• With: Wayne Rogers, Juan Williams, Jonathan Hoenig, Katie Pavlich

    DISCLAIMER: THE FOLLOWING "Cost of Freedom Recap" CONTAINS STRONG OPINIONS WHICH ARE NOT A REFLECTION OF THE OPINIONS OF FOX NEWS AND SHOULD NOT BE RELIED UPON AS INVESTMENT ADVICE WHEN MAKING PERSONAL INVESTMENT DECISIONS. IT IS FOX NEWS' POLICY THAT CONTRIBUTORS DISCLOSE POSITIONS THEY HOLD IN STOCKS THEY DISCUSS, THOUGH POSITIONS MAY CHANGE. READERS OF "Cost of Freedom Recap" MUST TAKE RESPONSIBILITY FOR THEIR OWN INVESTMENT DECISIONS.

    TALK OF US BOYCOTT IN AUSTRAILIA AFTER SHOOTING DEATH OF AUSSIE BALLPLAYER IN OKLAHOMA

    WAYNE ROGERS: In the 10 most dangerous cities in the United States you have poverty on the rise, you have unemployment on the rise, and you have crime on the rise. When you have crime on the rise you've got to do something to counter that. So the police tactics, and the things the polic have to do to bring order back, have to increase-not at the sacrifice of personal rights, but it has to increase in some way. For example, Juan, who is on the show today, said the other day-which I think is very key-that the civil rights workers in this country, I'm talking about the Al Sharptons and those kind of crazy people, have got to take responsibility to go into these neighborhoods and lead these neighborhoods. Say something positive, not be negative all the time. Juan, you did a great job on that. I saw that, and I think it's a terrific idea, and that's what has to take place.

    JUAN WILLIAMS: The 10 most dangerous places have poverty, unemployment, failures, dropouts from schools, and a high percentage of minorities. It hurts my heart. Wayne, this is what you need: you need leadership that will come in and speak to kids who are not advancing, who are not making any progress, and instead getting involved with gang activity, getting involved in violence-it's how they're going to prove that they're somebody in this world. That's a losing prescription. You've got to believe in education. You've got to believe in a job and building a resume. I don't think that this is a mystery if you want to make it in America.

    JONATHAN HOENIG: A job would be great-- even maybe a minimum wage job would keep a young person out of trouble and focused on producing. It's less likely there will be this type of violent crime in a stronger economy. Young people-and of course we've got a youth unemployment rate in this country north of 18 percent-- young people are less likely to see a future where they can achieve their goals and succeed. I'll tell you, it's not just here at home. Look at Spain, look at Greece; terrible economies, youth unemployment above 50 percent, and a massive spike in not only suicide, but violent crime, as well.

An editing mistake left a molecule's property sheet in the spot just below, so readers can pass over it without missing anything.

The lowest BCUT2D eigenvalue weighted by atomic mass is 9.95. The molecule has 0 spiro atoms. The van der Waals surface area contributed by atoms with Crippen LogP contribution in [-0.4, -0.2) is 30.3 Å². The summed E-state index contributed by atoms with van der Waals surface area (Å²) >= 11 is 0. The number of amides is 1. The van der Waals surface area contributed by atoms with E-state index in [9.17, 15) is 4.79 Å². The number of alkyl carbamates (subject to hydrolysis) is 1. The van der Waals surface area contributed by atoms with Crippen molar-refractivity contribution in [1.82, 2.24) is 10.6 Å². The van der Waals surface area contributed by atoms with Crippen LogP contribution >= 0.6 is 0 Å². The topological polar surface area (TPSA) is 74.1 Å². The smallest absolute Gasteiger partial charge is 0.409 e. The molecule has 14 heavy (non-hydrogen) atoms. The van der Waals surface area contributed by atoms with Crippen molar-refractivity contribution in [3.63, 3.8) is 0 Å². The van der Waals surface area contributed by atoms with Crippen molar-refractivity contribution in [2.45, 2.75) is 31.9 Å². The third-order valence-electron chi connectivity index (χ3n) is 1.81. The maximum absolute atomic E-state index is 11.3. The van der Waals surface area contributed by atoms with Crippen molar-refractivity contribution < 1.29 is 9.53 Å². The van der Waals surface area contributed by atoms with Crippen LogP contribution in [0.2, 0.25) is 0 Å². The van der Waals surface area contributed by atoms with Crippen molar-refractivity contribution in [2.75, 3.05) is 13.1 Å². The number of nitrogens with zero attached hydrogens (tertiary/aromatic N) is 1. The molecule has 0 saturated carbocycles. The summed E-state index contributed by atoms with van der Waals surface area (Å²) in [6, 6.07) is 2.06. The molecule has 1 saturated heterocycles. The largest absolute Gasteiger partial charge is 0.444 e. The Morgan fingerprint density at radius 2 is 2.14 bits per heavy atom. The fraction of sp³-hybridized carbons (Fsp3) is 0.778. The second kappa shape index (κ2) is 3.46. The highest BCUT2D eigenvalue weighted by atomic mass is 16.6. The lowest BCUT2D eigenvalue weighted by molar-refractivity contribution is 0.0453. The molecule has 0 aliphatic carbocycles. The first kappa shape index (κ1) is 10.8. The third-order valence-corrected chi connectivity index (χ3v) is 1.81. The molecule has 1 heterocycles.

KATIE PAVLICH: We've seen this in New York City, we've seen it in Washington DC. When you take an area and you turn it into a place that has business, that has people employed, that has those jobs that can get young people into the workplace and keep them busy, it's very important. Going back to the arguments that Juan has been making all week about the families and these communities-the statistics are there. When these families' homes are broken, kids who come from single-family homes are more likely to live in poverty, more likely to commit crimes-- and that, in return, has an impact on our cities, on out prison systems, and it costs us a lot of money, both in lives and in dollars.

    NEW NSA REVELATIONS FUELING OUTRAGE; AGENCY CAN SEE 75 percent OF U.S. WEB MESSAGES

    JONATHAN HOENIG: This whole idea of spying against national security-it's a false choice. Despite all the monitoring that's already gone on we missed Benghazi, we missed the Boston bombing, Iran's nuclear ambition grows, and Jihad around the world continues to grow. Spying does not keep Americans safe. It'd be like trying to win World War II by monitoring who was going to sushi restaurants or binging on German sausages. How we win a war is by naming the enemy, and taking military steps to defeat them. So a proper war on state-sponsored Islam would leave us free not to worry about government spying on American citizens.